While curating exhibitions was not always the main focus of Subliminal, it has been an essential part of its narrative. The first exhibit curated under the Subliminal name was in late December of 1995, at a deli in South Carolina. Eventually Subliminal found a physical home in Los Angeles in 2003, sharing a space with Fairey’s creative agency office, Studio Number One, located in the historic building of The Wiltern Theater. With resources available to produce exhibitions, the re-named Subliminal Projects continued to define its mission of bridging the gap between the fine art world and subculture artists that merit a forum to show their work, congregate, and have a good time.
Now in Echo Park, Subliminal Projects identifies as an extension of its primary philosophy, while embracing new forms of graphic art, illustration, photography, and time-based media. The perennial schedule includes art exhibitions by established and emerging artists, as well as pop-up collaborations, a lecture series, workshops and artist publications.
Twenty-One seeks to evoke the types of DIY style shows, which were the bedrock of Subliminal’s early exhibitions, showcasing the artists that are fundamental to the gallery’s past, present, and future.
This exhibition was made possible with the support of OBEY Clothing.
Aaron Rose, Adam Wallacavage, Aesthetic Apparatus, Albert Reyes, Andres Guerrero, Andrew Holder, Andy Jenkins, Ben Horton, Ben Venom, Casey Ryder, Chris Pastras, Claire & Jeremy Weiss, Clint Peterson, Cody Hudson, Curtis Kulig, DabsMyla, David Aron, Deedee Cheriel, Dennis Morris, Ed Templeton, Ernesto Yerena, Evan Hecox, Florencio Zavala, Francisco Reyes Jr., Glen E. Friedman, Jason Filipow, Jason Pulgarin, Jeff Ho, Jim Houser, Jon Furlong, Justin Krietemeyer, Kai & Sunny, Lucien Shapiro, Luke Ramsey, Mark Drew, Mark Gonzales, Matt Goldman, Mel Kadel, Michael C. Hsiung, Michael Sieben, Monica Canilo, Nathan Bell, Nicholas Bowers, Nil Ultra, POSE, Ravi Zupa, Russ Pope, Scott Albrecht, Seonna Hong, Shepard Fairey, Skullphone, Space Invader, Sterling Bartlett, Steve Harrington, Steve Keene, The Cobrasnake, The London Police, Thomas Campbell, Tim Armstrong, Tim Biskup, Todd Francis, Travis Millard, Tristan Eaton, Umar Rashid (Frohawk Two Feathers), Winston Tseng, and more.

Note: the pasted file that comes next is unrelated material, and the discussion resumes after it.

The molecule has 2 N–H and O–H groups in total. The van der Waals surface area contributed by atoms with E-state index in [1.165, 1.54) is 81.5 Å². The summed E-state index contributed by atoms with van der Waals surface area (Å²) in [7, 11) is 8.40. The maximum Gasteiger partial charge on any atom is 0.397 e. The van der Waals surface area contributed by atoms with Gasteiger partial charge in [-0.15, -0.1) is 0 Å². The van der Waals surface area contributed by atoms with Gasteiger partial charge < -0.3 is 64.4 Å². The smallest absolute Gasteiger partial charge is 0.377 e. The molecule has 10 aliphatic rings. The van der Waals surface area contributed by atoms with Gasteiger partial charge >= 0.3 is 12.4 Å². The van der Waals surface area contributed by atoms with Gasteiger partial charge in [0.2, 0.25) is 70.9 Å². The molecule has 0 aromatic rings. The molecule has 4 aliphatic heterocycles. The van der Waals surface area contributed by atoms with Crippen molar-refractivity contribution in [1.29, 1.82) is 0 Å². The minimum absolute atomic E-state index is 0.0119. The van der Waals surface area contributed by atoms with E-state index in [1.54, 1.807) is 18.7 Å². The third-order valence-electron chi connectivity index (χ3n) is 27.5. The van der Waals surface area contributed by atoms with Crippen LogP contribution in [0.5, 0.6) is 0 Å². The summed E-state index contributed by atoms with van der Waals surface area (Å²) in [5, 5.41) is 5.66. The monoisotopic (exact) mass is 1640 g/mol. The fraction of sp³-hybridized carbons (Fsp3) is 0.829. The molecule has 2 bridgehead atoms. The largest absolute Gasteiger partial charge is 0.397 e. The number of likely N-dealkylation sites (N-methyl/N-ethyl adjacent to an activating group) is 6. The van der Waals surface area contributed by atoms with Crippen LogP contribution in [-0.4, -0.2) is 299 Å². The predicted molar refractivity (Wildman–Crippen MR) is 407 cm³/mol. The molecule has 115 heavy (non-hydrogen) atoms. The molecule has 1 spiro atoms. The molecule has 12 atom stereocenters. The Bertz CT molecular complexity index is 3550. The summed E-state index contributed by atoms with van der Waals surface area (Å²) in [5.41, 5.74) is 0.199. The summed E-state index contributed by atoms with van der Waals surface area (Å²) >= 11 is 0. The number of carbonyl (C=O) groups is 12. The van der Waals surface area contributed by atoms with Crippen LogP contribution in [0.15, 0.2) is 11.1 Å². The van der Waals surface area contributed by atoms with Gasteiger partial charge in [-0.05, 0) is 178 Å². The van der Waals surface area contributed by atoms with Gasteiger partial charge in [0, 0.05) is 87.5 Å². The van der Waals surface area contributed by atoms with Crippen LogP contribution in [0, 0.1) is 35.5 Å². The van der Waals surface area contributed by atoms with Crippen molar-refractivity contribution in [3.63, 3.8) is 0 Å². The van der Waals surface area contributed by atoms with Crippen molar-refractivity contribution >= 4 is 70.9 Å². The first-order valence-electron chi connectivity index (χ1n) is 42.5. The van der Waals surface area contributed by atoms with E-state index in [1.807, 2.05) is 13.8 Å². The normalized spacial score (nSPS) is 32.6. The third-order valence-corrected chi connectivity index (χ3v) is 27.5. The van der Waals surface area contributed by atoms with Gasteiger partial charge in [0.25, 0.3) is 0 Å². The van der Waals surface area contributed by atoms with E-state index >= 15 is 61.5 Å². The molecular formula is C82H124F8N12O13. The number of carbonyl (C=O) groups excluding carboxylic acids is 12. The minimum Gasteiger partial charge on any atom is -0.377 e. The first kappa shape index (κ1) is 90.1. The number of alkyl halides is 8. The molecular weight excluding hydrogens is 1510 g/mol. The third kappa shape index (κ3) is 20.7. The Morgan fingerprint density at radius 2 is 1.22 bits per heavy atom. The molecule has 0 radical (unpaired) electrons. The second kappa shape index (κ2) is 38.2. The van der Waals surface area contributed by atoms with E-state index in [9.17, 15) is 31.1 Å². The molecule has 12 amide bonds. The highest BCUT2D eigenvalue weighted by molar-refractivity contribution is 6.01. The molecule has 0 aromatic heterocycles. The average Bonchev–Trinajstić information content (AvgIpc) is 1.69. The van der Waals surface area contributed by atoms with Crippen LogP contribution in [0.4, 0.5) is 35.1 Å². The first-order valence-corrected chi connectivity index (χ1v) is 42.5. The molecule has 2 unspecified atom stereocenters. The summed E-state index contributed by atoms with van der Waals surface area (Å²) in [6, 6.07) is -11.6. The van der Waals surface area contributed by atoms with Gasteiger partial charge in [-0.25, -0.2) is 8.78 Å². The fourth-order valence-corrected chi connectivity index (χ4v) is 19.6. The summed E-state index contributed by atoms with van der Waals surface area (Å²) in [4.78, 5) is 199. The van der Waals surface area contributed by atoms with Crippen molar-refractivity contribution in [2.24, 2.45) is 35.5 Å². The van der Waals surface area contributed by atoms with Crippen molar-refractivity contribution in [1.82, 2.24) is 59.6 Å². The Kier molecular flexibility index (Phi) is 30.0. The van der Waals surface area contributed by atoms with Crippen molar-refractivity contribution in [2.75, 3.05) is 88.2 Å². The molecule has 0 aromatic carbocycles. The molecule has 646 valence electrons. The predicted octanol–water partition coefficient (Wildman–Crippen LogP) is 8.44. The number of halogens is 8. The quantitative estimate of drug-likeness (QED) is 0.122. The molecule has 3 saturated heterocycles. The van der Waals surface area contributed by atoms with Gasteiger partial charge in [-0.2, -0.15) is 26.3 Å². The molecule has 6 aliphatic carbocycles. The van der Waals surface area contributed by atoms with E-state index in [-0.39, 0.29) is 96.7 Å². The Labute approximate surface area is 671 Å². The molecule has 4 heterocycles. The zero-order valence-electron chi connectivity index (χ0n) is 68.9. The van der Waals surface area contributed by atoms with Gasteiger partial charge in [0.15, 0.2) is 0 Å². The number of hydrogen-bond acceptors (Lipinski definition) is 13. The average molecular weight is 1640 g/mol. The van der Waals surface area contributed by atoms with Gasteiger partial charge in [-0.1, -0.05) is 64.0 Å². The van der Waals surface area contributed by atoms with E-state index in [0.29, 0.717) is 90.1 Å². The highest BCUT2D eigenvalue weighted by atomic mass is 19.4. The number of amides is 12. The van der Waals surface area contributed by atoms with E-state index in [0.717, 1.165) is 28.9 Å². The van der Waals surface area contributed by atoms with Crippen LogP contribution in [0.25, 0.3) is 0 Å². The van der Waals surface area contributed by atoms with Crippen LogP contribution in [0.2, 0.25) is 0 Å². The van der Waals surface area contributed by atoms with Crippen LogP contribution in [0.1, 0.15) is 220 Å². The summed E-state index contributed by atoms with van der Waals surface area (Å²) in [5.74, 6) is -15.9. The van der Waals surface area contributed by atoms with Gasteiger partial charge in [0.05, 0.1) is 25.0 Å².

SUBLIMINAL PROJECTS is a multifunctional gallery space promoting diverse forms of art while providing a forum for contemporary dialogue. It was established by Shepard Fairey and Blaize Blouin in 1995 and played an integral part in introducing skateboarding culture and design to the art world. Now located in the historic neighborhood of Echo Park, SUBLIMINAL PROJECTS continues to offer a platform for artistic exploration and innovation. Gallery hours are Wednesday through Saturday from 12 to 6 pm.
OBEY CLOTHING is a lifestyle apparel brand developed in 2001 by artist Shepard Fairey. Built off of heritage fundamentals from military design, skateboarding, music and cultural movements, OBEY Clothing weaves a story of experience and appreciation for those that came before and those that stand out with originality today. OBEY celebrates the disenfranchised and the brave, the people that think and express themselves uniquely and aren’t afraid to do something different It’s about experience and observation.